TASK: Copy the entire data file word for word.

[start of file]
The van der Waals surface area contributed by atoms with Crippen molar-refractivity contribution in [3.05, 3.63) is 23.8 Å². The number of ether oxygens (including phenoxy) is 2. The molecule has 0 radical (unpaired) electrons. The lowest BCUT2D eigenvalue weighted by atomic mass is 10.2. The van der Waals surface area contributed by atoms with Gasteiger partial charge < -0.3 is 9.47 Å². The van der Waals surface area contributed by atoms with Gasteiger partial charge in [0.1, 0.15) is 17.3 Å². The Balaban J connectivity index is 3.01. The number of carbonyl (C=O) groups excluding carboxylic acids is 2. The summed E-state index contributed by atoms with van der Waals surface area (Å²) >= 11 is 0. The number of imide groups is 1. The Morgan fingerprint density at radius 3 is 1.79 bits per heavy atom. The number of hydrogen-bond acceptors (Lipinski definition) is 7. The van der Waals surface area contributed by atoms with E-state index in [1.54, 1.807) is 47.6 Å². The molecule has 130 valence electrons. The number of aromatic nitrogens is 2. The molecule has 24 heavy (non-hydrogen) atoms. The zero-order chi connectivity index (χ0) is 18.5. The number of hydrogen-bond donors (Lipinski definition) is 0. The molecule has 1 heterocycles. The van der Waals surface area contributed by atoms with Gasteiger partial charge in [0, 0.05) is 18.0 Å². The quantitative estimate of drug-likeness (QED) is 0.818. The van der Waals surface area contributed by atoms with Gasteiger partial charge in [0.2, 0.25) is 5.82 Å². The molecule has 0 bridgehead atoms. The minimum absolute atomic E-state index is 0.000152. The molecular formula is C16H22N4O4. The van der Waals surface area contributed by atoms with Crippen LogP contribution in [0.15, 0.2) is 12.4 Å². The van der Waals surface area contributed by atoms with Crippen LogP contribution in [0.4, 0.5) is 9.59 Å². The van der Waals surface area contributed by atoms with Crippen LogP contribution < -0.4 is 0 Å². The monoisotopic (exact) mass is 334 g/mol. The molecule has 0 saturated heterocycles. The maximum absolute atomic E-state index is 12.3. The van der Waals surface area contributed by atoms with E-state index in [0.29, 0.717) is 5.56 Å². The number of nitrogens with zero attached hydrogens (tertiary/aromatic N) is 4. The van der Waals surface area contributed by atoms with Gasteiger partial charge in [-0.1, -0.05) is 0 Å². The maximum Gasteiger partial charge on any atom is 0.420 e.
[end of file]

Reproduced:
The van der Waals surface area contributed by atoms with Crippen molar-refractivity contribution in [3.05, 3.63) is 23.8 Å². The number of ether oxygens (including phenoxy) is 2. The molecule has 0 radical (unpaired) electrons. The lowest BCUT2D eigenvalue weighted by atomic mass is 10.2. The van der Waals surface area contributed by atoms with Gasteiger partial charge < -0.3 is 9.47 Å². The van der Waals surface area contributed by atoms with Gasteiger partial charge in [0.1, 0.15) is 17.3 Å². The Balaban J connectivity index is 3.01. The number of carbonyl (C=O) groups excluding carboxylic acids is 2. The summed E-state index contributed by atoms with van der Waals surface area (Å²) >= 11 is 0. The number of imide groups is 1. The Morgan fingerprint density at radius 3 is 1.79 bits per heavy atom. The number of hydrogen-bond acceptors (Lipinski definition) is 7. The van der Waals surface area contributed by atoms with E-state index in [1.54, 1.807) is 47.6 Å². The molecule has 130 valence electrons. The number of aromatic nitrogens is 2. The molecule has 24 heavy (non-hydrogen) atoms. The zero-order chi connectivity index (χ0) is 18.5. The number of hydrogen-bond donors (Lipinski definition) is 0. The molecule has 1 heterocycles. The van der Waals surface area contributed by atoms with Gasteiger partial charge in [0, 0.05) is 18.0 Å². The quantitative estimate of drug-likeness (QED) is 0.818. The van der Waals surface area contributed by atoms with Gasteiger partial charge in [0.2, 0.25) is 5.82 Å². The molecule has 0 bridgehead atoms. The minimum absolute atomic E-state index is 0.000152. The molecular formula is C16H22N4O4. The van der Waals surface area contributed by atoms with Crippen LogP contribution in [0.15, 0.2) is 12.4 Å². The van der Waals surface area contributed by atoms with Crippen LogP contribution in [0.4, 0.5) is 9.59 Å². The van der Waals surface area contributed by atoms with Crippen LogP contribution < -0.4 is 0 Å². The monoisotopic (exact) mass is 334 g/mol. The molecule has 0 saturated heterocycles. The maximum absolute atomic E-state index is 12.3. The van der Waals surface area contributed by atoms with E-state index in [0.29, 0.717) is 5.56 Å². The number of nitrogens with zero attached hydrogens (tertiary/aromatic N) is 4. The van der Waals surface area contributed by atoms with Gasteiger partial charge in [-0.1, -0.05) is 0 Å². The maximum Gasteiger partial charge on any atom is 0.420 e.